This post is one in a series written by nonprofit leaders who are presenting sessions at the BoardSource Leadership Forum in Washington, DC, on October 9 &10. We hope you will be joining us.
Nearly every day, I continue to be amazed to read about the struggles of nonprofits and their boards, and so many just throwing up their hands in defeat. I’m reminded of the quote from the great hockey player Wayne Gretzky who, when asked what the secret to his success was, said: “A good hockey player plays where the puck is. A great hockey player plays where the puck is going to be.” I worry about nonprofits just trying to find the puck, much less working to be prepared for where the puck is going.
Anticipating tomorrow — constituent and stakeholder needs, shifts in funding streams, board composition, and on and on — is critical for leadership today. The nonprofit sector has been undergoing tremendous change in recent years, from the downturn in the economy to the beginning of the generational shift of organizational leadership. And we will all have to learn to adapt to the new normal that has resulted in society, our communities, and our daily lives.
While 2008’s economic collapse caught us by surprise, we have known for a long time that the 77 million Baby Boomers born between 1946 and 1964 are nearing the traditional retirement age. We are entering a period of both transition and opportunity for Baby Boomers and the 100-plus million Generation Xers and Gen Yers born during or after 1965 that follow. Note that only 14 percent of board members are under the age of 40.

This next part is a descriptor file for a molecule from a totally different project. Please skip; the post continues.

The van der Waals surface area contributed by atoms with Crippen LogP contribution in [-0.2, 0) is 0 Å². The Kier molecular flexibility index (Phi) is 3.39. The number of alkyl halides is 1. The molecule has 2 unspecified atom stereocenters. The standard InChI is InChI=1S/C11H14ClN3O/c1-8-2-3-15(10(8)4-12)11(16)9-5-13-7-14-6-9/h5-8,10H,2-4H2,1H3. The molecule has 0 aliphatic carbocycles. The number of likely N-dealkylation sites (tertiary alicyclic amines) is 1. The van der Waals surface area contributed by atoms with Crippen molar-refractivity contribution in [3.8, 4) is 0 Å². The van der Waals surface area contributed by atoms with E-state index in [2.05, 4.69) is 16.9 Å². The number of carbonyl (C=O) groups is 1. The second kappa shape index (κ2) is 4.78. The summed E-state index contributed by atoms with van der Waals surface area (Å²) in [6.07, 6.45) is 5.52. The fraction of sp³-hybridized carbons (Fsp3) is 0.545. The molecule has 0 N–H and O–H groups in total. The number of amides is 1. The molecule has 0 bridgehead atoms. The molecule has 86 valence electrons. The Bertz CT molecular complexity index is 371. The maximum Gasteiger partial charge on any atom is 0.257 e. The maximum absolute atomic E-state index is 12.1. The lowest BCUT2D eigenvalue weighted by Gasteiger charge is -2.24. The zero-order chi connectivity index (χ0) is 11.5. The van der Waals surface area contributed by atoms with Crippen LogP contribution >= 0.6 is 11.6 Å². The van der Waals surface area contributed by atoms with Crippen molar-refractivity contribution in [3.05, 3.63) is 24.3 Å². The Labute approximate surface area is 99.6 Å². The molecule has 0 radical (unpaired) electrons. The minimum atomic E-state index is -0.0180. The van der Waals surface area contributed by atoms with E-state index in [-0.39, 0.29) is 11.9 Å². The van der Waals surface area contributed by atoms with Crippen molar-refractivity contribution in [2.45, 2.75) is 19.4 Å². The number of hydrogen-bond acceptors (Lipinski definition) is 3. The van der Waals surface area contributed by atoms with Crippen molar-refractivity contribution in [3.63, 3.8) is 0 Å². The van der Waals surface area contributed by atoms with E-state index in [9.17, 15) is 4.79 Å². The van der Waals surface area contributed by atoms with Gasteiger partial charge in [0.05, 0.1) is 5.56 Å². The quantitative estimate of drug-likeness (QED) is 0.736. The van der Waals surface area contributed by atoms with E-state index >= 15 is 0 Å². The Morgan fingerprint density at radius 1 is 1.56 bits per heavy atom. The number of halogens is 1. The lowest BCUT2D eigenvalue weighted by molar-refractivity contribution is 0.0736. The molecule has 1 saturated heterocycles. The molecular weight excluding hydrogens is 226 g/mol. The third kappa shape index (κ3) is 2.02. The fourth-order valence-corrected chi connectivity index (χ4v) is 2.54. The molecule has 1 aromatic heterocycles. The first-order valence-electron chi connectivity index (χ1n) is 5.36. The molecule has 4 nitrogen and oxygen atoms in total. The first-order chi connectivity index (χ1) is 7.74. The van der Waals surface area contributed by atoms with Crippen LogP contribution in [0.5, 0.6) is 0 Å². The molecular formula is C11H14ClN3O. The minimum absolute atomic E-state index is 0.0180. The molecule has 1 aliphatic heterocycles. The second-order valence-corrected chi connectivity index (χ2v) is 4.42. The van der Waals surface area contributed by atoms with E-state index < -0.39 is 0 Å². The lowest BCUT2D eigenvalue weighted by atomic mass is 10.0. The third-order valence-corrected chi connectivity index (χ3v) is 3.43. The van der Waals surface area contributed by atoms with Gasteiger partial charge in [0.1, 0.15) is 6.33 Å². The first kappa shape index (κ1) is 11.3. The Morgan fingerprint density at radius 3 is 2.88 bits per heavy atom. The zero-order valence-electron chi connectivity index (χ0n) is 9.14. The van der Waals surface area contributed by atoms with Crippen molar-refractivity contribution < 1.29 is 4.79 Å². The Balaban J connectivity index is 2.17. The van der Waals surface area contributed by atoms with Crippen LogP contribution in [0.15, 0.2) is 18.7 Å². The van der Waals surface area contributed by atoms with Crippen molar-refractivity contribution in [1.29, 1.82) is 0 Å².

Many of us recognize the significance of this transition but are challenged about how to address the impact and opportunities of this change. More and more, the most effective organizations are realizing that to navigate this change successfully, they must recruit and retain the best leaders (both staff and board), value unique talents, and include diverse voices. We must develop the skills and networks of leaders to not only help expand and improve the nonprofit talent pool but also help provide professional and personal development for leaders in general.
I worry that the tales of woe and frightening stories that we read on a daily basis will scare off future talent from the nonprofit sector. Despite, or maybe because of, these worse-case scenarios, there has never been a better time to engage in the vital work that nonprofits are doing in communities. This truly is the great opportunity of our day, though it will not be without its challenges. When we work together on innovative forms of engagement and new ways of doing business, however, everyone benefits.
Ultimately, regardless of age, race, or wealth, all individuals need to feel and know that they can make a difference to the nonprofit organizations and people they serve. Organizations are like an oyster — without friction, an oyster cannot produce a pearl. New leaders on boards and staffs and as volunteers can be just what a nonprofit needs — that tiny speck of friction — to form a beautiful pearl — the pearls of active citizens, effective institutions, and vibrant communities.
David Styers’s BLF session is titled “Redesigning Your Board Members into Board Leaders.”